Toyota will bolster its electric efforts by investing 28.3 trillion rupiahs ($2 billion) to develop electric vehicles (EVs) in Indonesia over the next four years, according to Reuters. The investment will initially focus on developing hybrid vehicles and eventually transition to developing full EVs, though Toyota did not provide specific details.
Here’s why we think Toyota chose Indonesia as an EV development site:
- Indonesia is a major producer of a core element for EV batteries. The country is home to large reserves of nickel laterite ore, a key ingredient in the lithium-ion batteries that power EVs. Toyota currently has the capacity to produce batteries for around 28,000 EVs, or 1.5 million hybrid cars, per year, according to Gerald Killmann, Toyota’s VP of R&D for Europe, as cited by Car and Driver. The Japanese automaker will soon need to up its capacity — and likely its access to resources — as it’s planning to launch six new EV models starting in 2020.
- The country is a hotbed of EV activity, and Toyota could benefit from economies of scale. Other automakers, including Mitsubishi and Hyundaiare also investing in Indonesia. Working in proximity to other automakers pursuing EV tech will lead to supply chain and infrastructure efficiencies than can drive down costs for components, such as batteries: The average global cost to manufacture lithium-ion batteries in 2018 was about $175per kWh, $50 per kWh higher than the price needed to make EVs cheaper to own than a gas-powered vehicle, according to the US Department of Energy. Additionally, Toyota is already well established in the country, with multiple production facilities and existing supply chains.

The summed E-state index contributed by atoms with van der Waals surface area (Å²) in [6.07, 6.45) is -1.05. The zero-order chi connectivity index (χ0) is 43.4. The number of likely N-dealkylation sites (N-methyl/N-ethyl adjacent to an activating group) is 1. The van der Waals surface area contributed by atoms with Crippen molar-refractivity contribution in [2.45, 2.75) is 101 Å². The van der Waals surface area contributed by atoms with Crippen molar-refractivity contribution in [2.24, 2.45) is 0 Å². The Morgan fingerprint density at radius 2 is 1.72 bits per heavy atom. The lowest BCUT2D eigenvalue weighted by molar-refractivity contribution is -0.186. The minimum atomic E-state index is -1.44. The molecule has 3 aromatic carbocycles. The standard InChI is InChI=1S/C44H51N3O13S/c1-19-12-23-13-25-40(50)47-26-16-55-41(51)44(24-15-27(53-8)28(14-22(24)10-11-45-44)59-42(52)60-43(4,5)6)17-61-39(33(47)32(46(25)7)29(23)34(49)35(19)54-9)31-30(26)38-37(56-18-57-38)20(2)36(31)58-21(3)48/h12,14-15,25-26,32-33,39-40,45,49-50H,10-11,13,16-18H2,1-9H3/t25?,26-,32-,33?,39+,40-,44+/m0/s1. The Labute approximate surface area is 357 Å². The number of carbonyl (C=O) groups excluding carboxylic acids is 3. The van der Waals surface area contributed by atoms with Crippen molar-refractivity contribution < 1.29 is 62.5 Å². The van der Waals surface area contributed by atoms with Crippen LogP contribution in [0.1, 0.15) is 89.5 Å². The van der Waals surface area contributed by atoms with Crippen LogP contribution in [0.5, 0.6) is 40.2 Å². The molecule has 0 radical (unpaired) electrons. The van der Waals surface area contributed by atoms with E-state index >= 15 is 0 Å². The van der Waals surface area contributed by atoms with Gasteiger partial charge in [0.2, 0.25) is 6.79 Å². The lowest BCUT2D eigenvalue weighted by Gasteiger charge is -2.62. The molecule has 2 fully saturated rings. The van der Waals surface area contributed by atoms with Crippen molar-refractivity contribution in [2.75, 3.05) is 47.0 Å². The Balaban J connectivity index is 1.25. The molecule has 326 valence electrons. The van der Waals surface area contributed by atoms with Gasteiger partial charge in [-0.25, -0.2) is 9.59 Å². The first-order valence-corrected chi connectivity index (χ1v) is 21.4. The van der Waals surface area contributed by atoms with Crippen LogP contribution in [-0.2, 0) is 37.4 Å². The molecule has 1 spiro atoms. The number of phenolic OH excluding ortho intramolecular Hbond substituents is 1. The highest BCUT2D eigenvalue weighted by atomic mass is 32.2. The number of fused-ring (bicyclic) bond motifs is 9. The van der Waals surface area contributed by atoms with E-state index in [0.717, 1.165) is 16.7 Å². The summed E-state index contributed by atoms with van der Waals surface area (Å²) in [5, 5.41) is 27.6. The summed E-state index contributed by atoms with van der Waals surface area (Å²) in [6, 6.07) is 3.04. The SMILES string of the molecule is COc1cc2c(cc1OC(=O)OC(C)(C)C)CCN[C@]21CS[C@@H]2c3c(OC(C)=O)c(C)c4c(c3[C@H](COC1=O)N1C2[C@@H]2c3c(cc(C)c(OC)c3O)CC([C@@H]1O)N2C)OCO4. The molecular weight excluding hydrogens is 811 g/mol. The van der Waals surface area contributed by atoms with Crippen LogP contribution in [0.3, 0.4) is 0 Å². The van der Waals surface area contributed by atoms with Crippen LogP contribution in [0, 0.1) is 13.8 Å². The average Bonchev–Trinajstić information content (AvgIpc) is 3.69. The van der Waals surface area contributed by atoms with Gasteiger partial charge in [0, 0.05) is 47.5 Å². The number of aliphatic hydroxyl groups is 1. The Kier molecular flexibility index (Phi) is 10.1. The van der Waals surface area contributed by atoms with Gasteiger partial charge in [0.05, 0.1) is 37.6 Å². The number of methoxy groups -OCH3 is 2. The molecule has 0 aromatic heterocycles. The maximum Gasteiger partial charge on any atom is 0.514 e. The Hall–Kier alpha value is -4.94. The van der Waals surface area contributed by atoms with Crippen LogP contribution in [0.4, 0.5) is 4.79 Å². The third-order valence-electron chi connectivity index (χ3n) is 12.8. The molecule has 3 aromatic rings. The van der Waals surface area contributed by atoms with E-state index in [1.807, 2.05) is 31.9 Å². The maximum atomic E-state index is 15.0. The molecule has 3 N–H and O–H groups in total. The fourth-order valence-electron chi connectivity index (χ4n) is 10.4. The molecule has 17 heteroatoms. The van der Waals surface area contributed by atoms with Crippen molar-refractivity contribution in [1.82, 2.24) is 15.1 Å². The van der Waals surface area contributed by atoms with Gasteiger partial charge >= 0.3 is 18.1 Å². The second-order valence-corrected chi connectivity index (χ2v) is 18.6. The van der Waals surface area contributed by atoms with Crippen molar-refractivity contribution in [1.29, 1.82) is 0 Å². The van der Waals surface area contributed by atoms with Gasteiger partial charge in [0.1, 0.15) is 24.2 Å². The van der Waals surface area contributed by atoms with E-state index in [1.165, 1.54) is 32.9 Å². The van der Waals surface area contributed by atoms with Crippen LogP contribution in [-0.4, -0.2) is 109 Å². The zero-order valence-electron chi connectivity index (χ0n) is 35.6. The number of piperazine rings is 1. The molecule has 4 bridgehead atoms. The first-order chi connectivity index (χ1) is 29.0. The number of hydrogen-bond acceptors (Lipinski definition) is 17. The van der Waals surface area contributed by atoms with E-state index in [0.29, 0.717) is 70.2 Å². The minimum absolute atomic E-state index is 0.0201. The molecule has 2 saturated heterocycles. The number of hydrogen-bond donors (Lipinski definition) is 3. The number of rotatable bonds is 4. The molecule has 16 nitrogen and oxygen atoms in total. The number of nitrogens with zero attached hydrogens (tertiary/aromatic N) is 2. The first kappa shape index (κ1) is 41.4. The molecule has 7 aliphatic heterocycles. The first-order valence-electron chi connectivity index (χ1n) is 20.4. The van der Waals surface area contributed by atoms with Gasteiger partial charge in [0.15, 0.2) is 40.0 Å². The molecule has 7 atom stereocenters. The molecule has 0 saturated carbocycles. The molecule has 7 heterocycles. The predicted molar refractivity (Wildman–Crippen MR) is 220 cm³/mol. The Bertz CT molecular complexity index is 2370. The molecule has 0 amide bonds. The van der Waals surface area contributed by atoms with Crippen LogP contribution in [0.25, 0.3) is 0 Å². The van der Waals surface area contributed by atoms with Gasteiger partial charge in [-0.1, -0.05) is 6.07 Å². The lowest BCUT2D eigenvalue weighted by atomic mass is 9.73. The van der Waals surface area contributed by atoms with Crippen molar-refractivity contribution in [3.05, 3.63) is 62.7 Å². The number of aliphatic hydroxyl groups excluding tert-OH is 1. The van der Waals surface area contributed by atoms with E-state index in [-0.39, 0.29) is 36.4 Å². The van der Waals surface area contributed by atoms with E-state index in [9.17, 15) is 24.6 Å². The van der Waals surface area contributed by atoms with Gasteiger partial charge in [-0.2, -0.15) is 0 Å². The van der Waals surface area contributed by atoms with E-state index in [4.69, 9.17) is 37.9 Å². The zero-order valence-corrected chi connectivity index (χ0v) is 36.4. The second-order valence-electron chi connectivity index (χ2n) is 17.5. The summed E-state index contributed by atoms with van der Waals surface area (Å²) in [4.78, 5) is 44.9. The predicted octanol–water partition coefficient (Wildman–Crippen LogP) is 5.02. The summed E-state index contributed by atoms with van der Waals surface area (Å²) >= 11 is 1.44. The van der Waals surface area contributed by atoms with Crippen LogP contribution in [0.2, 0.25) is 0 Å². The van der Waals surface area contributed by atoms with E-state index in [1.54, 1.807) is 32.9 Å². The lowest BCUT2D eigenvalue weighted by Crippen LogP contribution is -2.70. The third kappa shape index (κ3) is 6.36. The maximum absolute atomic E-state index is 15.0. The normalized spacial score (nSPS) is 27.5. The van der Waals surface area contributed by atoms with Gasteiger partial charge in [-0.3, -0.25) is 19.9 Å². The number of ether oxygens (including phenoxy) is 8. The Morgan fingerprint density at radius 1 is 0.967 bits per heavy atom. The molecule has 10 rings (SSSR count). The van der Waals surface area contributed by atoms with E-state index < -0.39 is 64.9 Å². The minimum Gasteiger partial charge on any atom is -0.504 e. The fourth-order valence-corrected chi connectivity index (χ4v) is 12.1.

- Consumers in Indonesia and the greater Southeast Asian region have shown interest in purchasing EVs.Toyota’s EV facilities could provide easy access to a market with an appetite for the cars. A Nissan survey of EV attitudes in the region showed that over one-third (37%) of consumers in Singapore, Indonesia, Thailand, Malaysia, Vietnam, and the Philippines are open to buying an EV. Interest is even higher (41%) among Indonesian consumers.
The bigger picture: Toyota’s investment in Indonesia will help the company meet its EV sales goals and enable it to claim a large share of the exploding EV market.
Toyota is quickly closing in on the timeline for its ambitious EV goals, so the company is looking for ways to expedite its efforts. In 2017, Toyota revised its goal of having EVs account for half of its auto sales by 2030 — it now aims to reach that level by 2025.
s Toyota gears up to launch the first of its new lineup of EVs, a dedicated EV facility that provides access to a wealth of required natural resources could prove to boost its manufacturing plans and get more cars in the hands of drivers. If successful, Toyota will be able to cement its position in the burgeoning EV market — the global fleet of EVs will reach 130 million by 2030, up from just over 5 million in 2018, according to the International Energy Agency.